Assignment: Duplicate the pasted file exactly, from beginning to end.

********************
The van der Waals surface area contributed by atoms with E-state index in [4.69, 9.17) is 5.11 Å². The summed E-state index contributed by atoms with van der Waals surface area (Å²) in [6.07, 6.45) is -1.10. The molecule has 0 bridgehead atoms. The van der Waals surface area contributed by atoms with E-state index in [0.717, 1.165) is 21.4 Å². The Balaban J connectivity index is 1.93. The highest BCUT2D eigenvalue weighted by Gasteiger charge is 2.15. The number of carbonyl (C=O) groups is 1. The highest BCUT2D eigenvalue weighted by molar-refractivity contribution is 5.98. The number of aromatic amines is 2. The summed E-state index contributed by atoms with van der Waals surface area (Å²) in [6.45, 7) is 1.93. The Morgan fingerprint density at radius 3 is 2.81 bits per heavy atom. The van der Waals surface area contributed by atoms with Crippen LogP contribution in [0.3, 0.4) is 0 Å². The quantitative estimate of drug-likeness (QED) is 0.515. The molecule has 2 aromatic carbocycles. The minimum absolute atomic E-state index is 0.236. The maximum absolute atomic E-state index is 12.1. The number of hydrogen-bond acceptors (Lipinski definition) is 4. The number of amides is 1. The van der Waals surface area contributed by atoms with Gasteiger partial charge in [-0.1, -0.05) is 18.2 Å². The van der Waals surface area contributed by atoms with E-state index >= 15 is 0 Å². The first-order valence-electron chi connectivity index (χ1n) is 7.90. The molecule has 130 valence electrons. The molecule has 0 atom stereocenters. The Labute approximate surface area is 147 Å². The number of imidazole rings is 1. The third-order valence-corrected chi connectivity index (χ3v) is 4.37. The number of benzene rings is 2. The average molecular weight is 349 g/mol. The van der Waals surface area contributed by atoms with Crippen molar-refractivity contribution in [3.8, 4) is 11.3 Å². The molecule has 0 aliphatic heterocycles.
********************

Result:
The van der Waals surface area contributed by atoms with E-state index in [4.69, 9.17) is 5.11 Å². The summed E-state index contributed by atoms with van der Waals surface area (Å²) in [6.07, 6.45) is -1.10. The molecule has 0 bridgehead atoms. The van der Waals surface area contributed by atoms with E-state index in [0.717, 1.165) is 21.4 Å². The Balaban J connectivity index is 1.93. The highest BCUT2D eigenvalue weighted by Gasteiger charge is 2.15. The number of carbonyl (C=O) groups is 1. The highest BCUT2D eigenvalue weighted by molar-refractivity contribution is 5.98. The number of aromatic amines is 2. The summed E-state index contributed by atoms with van der Waals surface area (Å²) in [6.45, 7) is 1.93. The Morgan fingerprint density at radius 3 is 2.81 bits per heavy atom. The van der Waals surface area contributed by atoms with Crippen LogP contribution in [0.3, 0.4) is 0 Å². The quantitative estimate of drug-likeness (QED) is 0.515. The molecule has 2 aromatic carbocycles. The minimum absolute atomic E-state index is 0.236. The maximum absolute atomic E-state index is 12.1. The number of hydrogen-bond acceptors (Lipinski definition) is 4. The number of amides is 1. The van der Waals surface area contributed by atoms with Gasteiger partial charge in [-0.1, -0.05) is 18.2 Å². The van der Waals surface area contributed by atoms with E-state index >= 15 is 0 Å². The first-order valence-electron chi connectivity index (χ1n) is 7.90. The molecule has 130 valence electrons. The molecule has 0 atom stereocenters. The Labute approximate surface area is 147 Å². The number of imidazole rings is 1. The third-order valence-corrected chi connectivity index (χ3v) is 4.37. The number of benzene rings is 2. The average molecular weight is 349 g/mol. The van der Waals surface area contributed by atoms with Crippen molar-refractivity contribution in [3.8, 4) is 11.3 Å². The molecule has 0 aliphatic heterocycles.